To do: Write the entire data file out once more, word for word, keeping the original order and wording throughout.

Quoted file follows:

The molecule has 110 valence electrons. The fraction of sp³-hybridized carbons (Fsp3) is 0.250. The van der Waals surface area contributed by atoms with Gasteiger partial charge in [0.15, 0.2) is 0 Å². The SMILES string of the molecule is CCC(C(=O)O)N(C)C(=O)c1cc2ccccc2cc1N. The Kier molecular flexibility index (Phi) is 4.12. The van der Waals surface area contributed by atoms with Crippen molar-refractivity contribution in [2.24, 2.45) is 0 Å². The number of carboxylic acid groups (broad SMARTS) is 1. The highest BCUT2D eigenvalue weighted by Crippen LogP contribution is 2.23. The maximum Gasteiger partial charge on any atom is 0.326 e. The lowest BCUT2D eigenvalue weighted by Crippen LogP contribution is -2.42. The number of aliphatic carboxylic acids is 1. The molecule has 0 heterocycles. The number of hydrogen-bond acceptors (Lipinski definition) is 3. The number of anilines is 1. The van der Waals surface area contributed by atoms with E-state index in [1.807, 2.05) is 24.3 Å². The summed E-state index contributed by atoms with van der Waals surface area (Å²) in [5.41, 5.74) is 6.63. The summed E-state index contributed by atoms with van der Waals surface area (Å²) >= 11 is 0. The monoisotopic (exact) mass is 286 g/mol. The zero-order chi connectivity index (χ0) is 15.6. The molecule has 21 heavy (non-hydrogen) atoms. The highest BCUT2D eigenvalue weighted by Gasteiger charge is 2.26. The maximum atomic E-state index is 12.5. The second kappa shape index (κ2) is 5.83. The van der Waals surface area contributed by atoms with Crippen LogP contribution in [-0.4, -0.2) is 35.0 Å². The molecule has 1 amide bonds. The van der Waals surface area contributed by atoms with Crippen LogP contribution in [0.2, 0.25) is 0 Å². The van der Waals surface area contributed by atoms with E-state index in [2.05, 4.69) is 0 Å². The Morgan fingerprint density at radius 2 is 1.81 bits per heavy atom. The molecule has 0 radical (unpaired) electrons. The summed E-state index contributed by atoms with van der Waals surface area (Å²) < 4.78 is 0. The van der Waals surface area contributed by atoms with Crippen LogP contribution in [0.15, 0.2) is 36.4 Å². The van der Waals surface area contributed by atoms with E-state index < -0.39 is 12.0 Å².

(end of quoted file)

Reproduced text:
The molecule has 110 valence electrons. The fraction of sp³-hybridized carbons (Fsp3) is 0.250. The van der Waals surface area contributed by atoms with Gasteiger partial charge in [0.15, 0.2) is 0 Å². The SMILES string of the molecule is CCC(C(=O)O)N(C)C(=O)c1cc2ccccc2cc1N. The Kier molecular flexibility index (Phi) is 4.12. The van der Waals surface area contributed by atoms with Crippen molar-refractivity contribution in [2.24, 2.45) is 0 Å². The number of carboxylic acid groups (broad SMARTS) is 1. The highest BCUT2D eigenvalue weighted by Crippen LogP contribution is 2.23. The maximum Gasteiger partial charge on any atom is 0.326 e. The lowest BCUT2D eigenvalue weighted by Crippen LogP contribution is -2.42. The number of aliphatic carboxylic acids is 1. The molecule has 0 heterocycles. The number of hydrogen-bond acceptors (Lipinski definition) is 3. The number of anilines is 1. The van der Waals surface area contributed by atoms with E-state index in [1.807, 2.05) is 24.3 Å². The summed E-state index contributed by atoms with van der Waals surface area (Å²) in [5.41, 5.74) is 6.63. The summed E-state index contributed by atoms with van der Waals surface area (Å²) >= 11 is 0. The monoisotopic (exact) mass is 286 g/mol. The zero-order chi connectivity index (χ0) is 15.6. The molecule has 21 heavy (non-hydrogen) atoms. The highest BCUT2D eigenvalue weighted by Gasteiger charge is 2.26. The maximum atomic E-state index is 12.5. The second kappa shape index (κ2) is 5.83. The van der Waals surface area contributed by atoms with Crippen LogP contribution in [-0.4, -0.2) is 35.0 Å². The molecule has 1 amide bonds. The van der Waals surface area contributed by atoms with Crippen LogP contribution in [0.2, 0.25) is 0 Å². The van der Waals surface area contributed by atoms with E-state index in [2.05, 4.69) is 0 Å². The Morgan fingerprint density at radius 2 is 1.81 bits per heavy atom. The molecule has 0 radical (unpaired) electrons. The summed E-state index contributed by atoms with van der Waals surface area (Å²) < 4.78 is 0. The van der Waals surface area contributed by atoms with Crippen LogP contribution in [0.15, 0.2) is 36.4 Å². The van der Waals surface area contributed by atoms with E-state index < -0.39 is 12.0 Å².